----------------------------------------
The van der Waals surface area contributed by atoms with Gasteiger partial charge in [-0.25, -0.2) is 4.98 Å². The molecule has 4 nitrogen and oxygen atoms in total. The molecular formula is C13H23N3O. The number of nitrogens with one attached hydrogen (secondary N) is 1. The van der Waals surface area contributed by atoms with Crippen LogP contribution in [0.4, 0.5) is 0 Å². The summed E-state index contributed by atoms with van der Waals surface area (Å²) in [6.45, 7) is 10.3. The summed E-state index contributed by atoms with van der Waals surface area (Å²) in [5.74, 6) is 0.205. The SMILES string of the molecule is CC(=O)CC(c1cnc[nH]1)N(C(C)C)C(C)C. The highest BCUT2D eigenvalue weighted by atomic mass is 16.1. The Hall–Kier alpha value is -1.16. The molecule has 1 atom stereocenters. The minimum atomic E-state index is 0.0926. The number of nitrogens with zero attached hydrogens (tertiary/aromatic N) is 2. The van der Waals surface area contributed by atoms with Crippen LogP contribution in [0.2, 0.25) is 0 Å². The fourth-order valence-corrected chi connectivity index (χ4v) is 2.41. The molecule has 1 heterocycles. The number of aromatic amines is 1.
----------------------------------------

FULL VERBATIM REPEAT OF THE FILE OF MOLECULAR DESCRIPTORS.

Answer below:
The van der Waals surface area contributed by atoms with Gasteiger partial charge in [-0.25, -0.2) is 4.98 Å². The molecule has 4 nitrogen and oxygen atoms in total. The molecular formula is C13H23N3O. The number of nitrogens with one attached hydrogen (secondary N) is 1. The van der Waals surface area contributed by atoms with Crippen LogP contribution in [0.4, 0.5) is 0 Å². The summed E-state index contributed by atoms with van der Waals surface area (Å²) in [6.45, 7) is 10.3. The summed E-state index contributed by atoms with van der Waals surface area (Å²) in [5.74, 6) is 0.205. The SMILES string of the molecule is CC(=O)CC(c1cnc[nH]1)N(C(C)C)C(C)C. The highest BCUT2D eigenvalue weighted by atomic mass is 16.1. The Hall–Kier alpha value is -1.16. The molecule has 1 atom stereocenters. The minimum atomic E-state index is 0.0926. The number of nitrogens with zero attached hydrogens (tertiary/aromatic N) is 2. The van der Waals surface area contributed by atoms with Crippen LogP contribution in [0.2, 0.25) is 0 Å². The fourth-order valence-corrected chi connectivity index (χ4v) is 2.41. The molecule has 1 heterocycles. The number of aromatic amines is 1.